Jack Barbour, managing partner of Buchanan Ingersoll and Rhea Law, Fowler White managing partner (handout)
Pittsburgh-based Buchanan Ingersoll & Rooney will merge Friday with Tampa-based Fowler White Boggs, creating a 530-lawyer firm that instantly becomes one of the 100 largest in the country.
Fowler White chair and CEO Rhea Law will stay on as chair of the new firm’s Florida operations and becomes a member of its board of directors. She was one of the few female managing partners of a sizable law firm in the country.
“I am very excited about this,” Barbour said. “It’s an opportunity for us to establish a major footprint in Florida. We have a large and dominant lobbying presence in Pennsylvania and Washington, and we will have a similar presence in Florida.”
Buchanan Ingersoll, which has small offices in Miami and Fort Lauderdale, tried to find a merger partner in Florida for years, and talked with Fort Lauderdale-based Ruden McClosky several years ago. Most of its attorneys joined Greenspoon Marder after Ruden filed for Chapter 11 bankruptcy protection in 2011.
Founded in 1850, Buchanan has clients with significant interests in Florida, including one of its biggest clients, Pittsburgh-based PNC Bank, which has been growing steadily in Florida.
Fowler White, for its part, is no longer hamstrung by its inability to open an office in Miami. Under the terms of an agreement reached after Fowler White Burnett and Fowler White Boggs split up decades ago, Fowler White Burnett could not have a Tampa office, and Fowler White Boggs was barred from opening in Miami.
“I think the South Florida market is extremely important,” Law said. “We were precluded from having an office in Miami, although we were allowed to practice law and we do practice law there. We have always sought to resolve that issue.
The firm will focus on lateral recruiting in Miami to “achieve critical mass.”
“We are excited because this opens up opportunities to expand in South Florida in the areas of life science and cybersecurity and education,” Law said. “There are a number of practices that we see as important to meet the needs of Florida companies expanding or coming to Florida.”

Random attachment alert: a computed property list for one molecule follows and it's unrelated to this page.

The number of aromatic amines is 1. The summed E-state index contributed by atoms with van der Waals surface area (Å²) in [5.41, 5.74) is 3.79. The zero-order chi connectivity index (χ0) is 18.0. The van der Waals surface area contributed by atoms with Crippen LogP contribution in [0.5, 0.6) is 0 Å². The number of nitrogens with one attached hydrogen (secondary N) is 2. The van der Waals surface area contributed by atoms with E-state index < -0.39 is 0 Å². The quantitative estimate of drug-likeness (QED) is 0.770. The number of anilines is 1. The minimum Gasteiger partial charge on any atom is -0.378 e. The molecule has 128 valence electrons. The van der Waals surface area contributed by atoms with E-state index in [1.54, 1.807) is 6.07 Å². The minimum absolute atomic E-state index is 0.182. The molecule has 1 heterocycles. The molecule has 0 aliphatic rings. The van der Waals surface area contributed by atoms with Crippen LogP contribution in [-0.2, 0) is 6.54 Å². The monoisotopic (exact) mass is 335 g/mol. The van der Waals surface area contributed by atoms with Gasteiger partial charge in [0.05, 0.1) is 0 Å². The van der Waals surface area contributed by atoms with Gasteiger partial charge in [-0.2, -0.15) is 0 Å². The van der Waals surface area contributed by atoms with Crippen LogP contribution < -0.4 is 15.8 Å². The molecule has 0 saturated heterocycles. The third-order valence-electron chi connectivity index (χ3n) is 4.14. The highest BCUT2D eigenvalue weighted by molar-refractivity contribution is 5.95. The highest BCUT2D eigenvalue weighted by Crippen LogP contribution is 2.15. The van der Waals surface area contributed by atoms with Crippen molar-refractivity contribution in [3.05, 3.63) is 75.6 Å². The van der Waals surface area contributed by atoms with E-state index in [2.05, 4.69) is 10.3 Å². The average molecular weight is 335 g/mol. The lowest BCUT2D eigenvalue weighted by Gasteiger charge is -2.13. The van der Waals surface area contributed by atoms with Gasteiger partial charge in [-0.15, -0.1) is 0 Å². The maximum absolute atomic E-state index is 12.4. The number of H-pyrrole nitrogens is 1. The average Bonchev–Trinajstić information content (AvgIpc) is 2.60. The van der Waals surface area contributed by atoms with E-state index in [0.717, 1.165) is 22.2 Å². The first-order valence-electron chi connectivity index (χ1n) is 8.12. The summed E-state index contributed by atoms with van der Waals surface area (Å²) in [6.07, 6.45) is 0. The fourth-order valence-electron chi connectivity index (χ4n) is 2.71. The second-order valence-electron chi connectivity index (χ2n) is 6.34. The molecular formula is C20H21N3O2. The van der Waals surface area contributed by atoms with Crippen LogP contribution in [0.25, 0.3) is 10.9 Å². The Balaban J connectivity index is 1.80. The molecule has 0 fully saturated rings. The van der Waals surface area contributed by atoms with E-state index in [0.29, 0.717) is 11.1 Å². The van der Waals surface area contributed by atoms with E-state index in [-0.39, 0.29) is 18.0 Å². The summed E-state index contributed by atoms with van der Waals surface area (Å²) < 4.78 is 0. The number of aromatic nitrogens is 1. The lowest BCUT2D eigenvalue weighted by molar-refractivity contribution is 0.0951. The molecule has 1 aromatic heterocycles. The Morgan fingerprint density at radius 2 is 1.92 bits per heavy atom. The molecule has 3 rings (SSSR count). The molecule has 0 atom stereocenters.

Bill Brennan, a law firm consultant with Brennan Strategy LLC of Philadelphia, said the merger makes good sense for both firms.
“Florida is a key marketplace for any law firm that aspires to be a national firm, and Buchanan Ingersoll has been struggling to acquire a small firm in Florida for six or seven years,” he said. “This is a synergistic merger. Buchanan brings its clients, which have large operations in Florida, and it gets boots on the ground throughout Florida. It’s a slam-dunk successful merger.”
Buchanan has long needed a Florida acquisition to satisfy its clients, Brennan added.
Barbour and Law declined to disclose financial terms of the deal, including whether Buchanan will pick up any debt from Fowler White. Billing rates at both firms are comparable, except in high-rent cities like New York and Washington, Barbour said.
All of Fowler White’s existing lawyers will join the new firm, although Barbour did not rule out staff layoffs due to redundancies.
“We have not completed an exhaustive review yet … where there may be duplication of personnel,” he said. “As a general matter, we don’t expect large-scale layoffs.”
The new firm will add 90 attorneys and lobbyists from Fowler White, including 28 shareholders, to the nearly 450 attorneys at Buchanan.
Fowler White’s partnership ranks include two former Florida Bar presidents, Jesse Diner and Terence Russell, as well as former Florida Attorney General Robert Butterworth.
Fowler White does not report its financials.
In 2013, Buchanan Ingersoll ranked 117th on the Am Law 200 with $266 million in gross revenue, $665,000 in profits per equity partner and $650,000 in revenue per lawyer.
The firm has had a presence in South Florida since 1990 and recently moved its Aventura office to downtown Fort Lauderdale. That office will eventually be integrated with Fowler White’s office on Las Olas Boulevard.